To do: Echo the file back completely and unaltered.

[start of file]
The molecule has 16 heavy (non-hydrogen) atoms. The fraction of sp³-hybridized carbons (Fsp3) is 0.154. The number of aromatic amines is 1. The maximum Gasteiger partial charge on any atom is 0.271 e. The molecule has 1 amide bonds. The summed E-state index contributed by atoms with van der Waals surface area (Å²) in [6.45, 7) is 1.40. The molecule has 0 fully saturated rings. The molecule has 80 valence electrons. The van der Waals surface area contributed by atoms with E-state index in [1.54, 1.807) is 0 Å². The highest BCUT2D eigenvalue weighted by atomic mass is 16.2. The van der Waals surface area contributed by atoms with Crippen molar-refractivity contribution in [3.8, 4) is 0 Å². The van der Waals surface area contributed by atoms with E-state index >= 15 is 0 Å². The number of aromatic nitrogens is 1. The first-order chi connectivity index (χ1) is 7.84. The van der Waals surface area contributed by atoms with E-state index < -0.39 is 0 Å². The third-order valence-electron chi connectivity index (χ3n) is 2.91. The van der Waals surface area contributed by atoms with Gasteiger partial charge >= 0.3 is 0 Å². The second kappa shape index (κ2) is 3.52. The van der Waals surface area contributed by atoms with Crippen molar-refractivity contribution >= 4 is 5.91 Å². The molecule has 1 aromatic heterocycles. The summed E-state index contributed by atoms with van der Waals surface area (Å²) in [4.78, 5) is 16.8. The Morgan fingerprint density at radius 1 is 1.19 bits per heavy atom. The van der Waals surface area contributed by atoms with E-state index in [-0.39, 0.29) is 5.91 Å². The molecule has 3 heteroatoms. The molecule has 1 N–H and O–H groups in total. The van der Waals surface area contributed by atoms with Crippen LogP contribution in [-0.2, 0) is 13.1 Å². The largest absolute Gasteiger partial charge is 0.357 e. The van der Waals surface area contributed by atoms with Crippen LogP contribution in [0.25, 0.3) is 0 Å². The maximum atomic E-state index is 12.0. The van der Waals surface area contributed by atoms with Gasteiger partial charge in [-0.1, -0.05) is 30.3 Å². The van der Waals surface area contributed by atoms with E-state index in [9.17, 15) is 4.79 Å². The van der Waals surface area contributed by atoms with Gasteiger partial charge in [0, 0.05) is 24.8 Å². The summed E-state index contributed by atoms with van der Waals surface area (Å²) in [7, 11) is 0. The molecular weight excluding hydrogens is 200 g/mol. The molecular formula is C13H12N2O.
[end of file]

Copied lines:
The molecule has 16 heavy (non-hydrogen) atoms. The fraction of sp³-hybridized carbons (Fsp3) is 0.154. The number of aromatic amines is 1. The maximum Gasteiger partial charge on any atom is 0.271 e. The molecule has 1 amide bonds. The summed E-state index contributed by atoms with van der Waals surface area (Å²) in [6.45, 7) is 1.40. The molecule has 0 fully saturated rings. The molecule has 80 valence electrons. The van der Waals surface area contributed by atoms with E-state index in [1.54, 1.807) is 0 Å². The highest BCUT2D eigenvalue weighted by atomic mass is 16.2. The van der Waals surface area contributed by atoms with Crippen molar-refractivity contribution in [3.8, 4) is 0 Å². The van der Waals surface area contributed by atoms with E-state index >= 15 is 0 Å². The number of aromatic nitrogens is 1. The first-order chi connectivity index (χ1) is 7.84. The van der Waals surface area contributed by atoms with E-state index < -0.39 is 0 Å². The third-order valence-electron chi connectivity index (χ3n) is 2.91. The van der Waals surface area contributed by atoms with Gasteiger partial charge >= 0.3 is 0 Å². The second kappa shape index (κ2) is 3.52. The van der Waals surface area contributed by atoms with Crippen molar-refractivity contribution >= 4 is 5.91 Å². The molecule has 1 aromatic heterocycles. The summed E-state index contributed by atoms with van der Waals surface area (Å²) in [4.78, 5) is 16.8. The Morgan fingerprint density at radius 1 is 1.19 bits per heavy atom. The van der Waals surface area contributed by atoms with E-state index in [-0.39, 0.29) is 5.91 Å². The molecule has 3 heteroatoms. The molecule has 1 N–H and O–H groups in total. The van der Waals surface area contributed by atoms with Crippen LogP contribution in [-0.2, 0) is 13.1 Å². The largest absolute Gasteiger partial charge is 0.357 e. The van der Waals surface area contributed by atoms with Crippen LogP contribution in [0.25, 0.3) is 0 Å². The maximum atomic E-state index is 12.0. The van der Waals surface area contributed by atoms with Gasteiger partial charge in [-0.1, -0.05) is 30.3 Å². The van der Waals surface area contributed by atoms with E-state index in [9.17, 15) is 4.79 Å². The van der Waals surface area contributed by atoms with Gasteiger partial charge in [0, 0.05) is 24.8 Å². The summed E-state index contributed by atoms with van der Waals surface area (Å²) in [7, 11) is 0. The molecular weight excluding hydrogens is 200 g/mol. The molecular formula is C13H12N2O.